"The idea is to require the purchase of health insurance, similar to laws enforcing automobile liability insurance. Congress would then subsidize the cost of that insurance, based on income-levels. This would be true for either the so-called “public option” or private insurance.
This is where it gets thorny for Indian Country. Would a treaty right to health care be considered “insurance” under the law? Or would individuals eligible for IHS services be required to purchase insurance under a mandate? And, if so, would the subsidy be automatic or based on income-levels? The result could be some sort of means test.
A working paper
by the staff of Senate Indian Affairs Committee Chairman Byron Dorgan, D-North Dakota, calls for a blanket exemption of individual Indians from this mandate. The paper says: “Exempt Indian tribes from any employer mandate penalties and individual Indians from individual mandate penalties. In recognition of the U.S. federal government’s trust responsibility to provide health care to AI/AN individuals’, financial penalties should not be assessed against individual Indians failing to obtain health insurance coverage.”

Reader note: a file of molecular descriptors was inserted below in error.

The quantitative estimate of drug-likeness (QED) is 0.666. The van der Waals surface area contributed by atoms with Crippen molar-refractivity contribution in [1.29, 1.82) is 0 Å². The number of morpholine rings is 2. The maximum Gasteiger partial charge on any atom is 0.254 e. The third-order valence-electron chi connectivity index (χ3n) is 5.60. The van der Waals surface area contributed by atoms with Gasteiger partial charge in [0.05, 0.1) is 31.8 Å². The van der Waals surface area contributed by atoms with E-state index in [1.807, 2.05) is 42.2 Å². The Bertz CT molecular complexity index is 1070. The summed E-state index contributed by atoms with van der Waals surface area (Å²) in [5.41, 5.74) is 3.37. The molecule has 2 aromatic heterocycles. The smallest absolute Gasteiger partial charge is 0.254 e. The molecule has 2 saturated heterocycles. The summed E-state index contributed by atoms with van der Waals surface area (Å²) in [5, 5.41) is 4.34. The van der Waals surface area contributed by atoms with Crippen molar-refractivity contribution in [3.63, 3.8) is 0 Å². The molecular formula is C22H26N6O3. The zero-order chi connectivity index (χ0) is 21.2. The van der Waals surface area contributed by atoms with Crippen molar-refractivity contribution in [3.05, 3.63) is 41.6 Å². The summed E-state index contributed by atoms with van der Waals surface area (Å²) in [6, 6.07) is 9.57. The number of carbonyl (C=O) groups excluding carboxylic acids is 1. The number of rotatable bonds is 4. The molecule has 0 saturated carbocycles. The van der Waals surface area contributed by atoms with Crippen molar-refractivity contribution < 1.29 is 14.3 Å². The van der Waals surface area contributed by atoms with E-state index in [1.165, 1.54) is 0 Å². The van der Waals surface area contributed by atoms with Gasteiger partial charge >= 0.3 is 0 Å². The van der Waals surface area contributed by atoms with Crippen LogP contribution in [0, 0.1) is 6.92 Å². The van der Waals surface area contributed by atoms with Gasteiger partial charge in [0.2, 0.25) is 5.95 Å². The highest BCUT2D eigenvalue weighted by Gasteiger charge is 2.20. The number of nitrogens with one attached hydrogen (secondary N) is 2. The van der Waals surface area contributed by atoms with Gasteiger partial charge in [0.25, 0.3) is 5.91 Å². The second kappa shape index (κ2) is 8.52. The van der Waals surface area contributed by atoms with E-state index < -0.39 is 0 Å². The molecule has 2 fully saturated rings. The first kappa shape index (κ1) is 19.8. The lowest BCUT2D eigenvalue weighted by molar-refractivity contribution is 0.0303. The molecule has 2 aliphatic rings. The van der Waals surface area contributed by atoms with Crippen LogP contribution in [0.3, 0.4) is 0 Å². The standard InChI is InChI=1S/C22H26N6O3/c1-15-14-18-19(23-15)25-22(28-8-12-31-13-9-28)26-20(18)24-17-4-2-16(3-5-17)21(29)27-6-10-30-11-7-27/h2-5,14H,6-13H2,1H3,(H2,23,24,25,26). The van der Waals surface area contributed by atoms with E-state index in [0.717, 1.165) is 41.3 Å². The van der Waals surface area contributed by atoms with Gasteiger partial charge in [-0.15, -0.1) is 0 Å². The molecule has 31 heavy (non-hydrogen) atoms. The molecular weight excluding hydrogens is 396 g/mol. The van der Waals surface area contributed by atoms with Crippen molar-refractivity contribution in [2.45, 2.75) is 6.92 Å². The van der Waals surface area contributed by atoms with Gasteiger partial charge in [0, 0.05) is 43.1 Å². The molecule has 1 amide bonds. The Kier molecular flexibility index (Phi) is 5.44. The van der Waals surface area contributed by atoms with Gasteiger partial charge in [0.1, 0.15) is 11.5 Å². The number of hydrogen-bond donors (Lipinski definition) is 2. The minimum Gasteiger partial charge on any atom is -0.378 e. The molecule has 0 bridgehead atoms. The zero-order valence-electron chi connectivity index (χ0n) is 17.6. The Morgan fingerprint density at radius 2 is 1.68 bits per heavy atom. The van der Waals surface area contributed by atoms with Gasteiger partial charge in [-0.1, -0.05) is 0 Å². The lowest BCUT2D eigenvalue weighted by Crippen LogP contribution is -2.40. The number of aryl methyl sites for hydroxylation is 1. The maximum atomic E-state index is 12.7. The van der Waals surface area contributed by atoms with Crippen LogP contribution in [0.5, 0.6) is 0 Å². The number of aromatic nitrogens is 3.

On the House side, the pending bills do not spell out protections for the federal trust responsibility. House Natural Resource Committee Chairman Nick Rahall, D-West Virginia, has proposed a similar amendment to protect the Indian Health system from “inadvertent harm.”"
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It’s a great job (except for the benefits)
(Mark Trahant 8/24)
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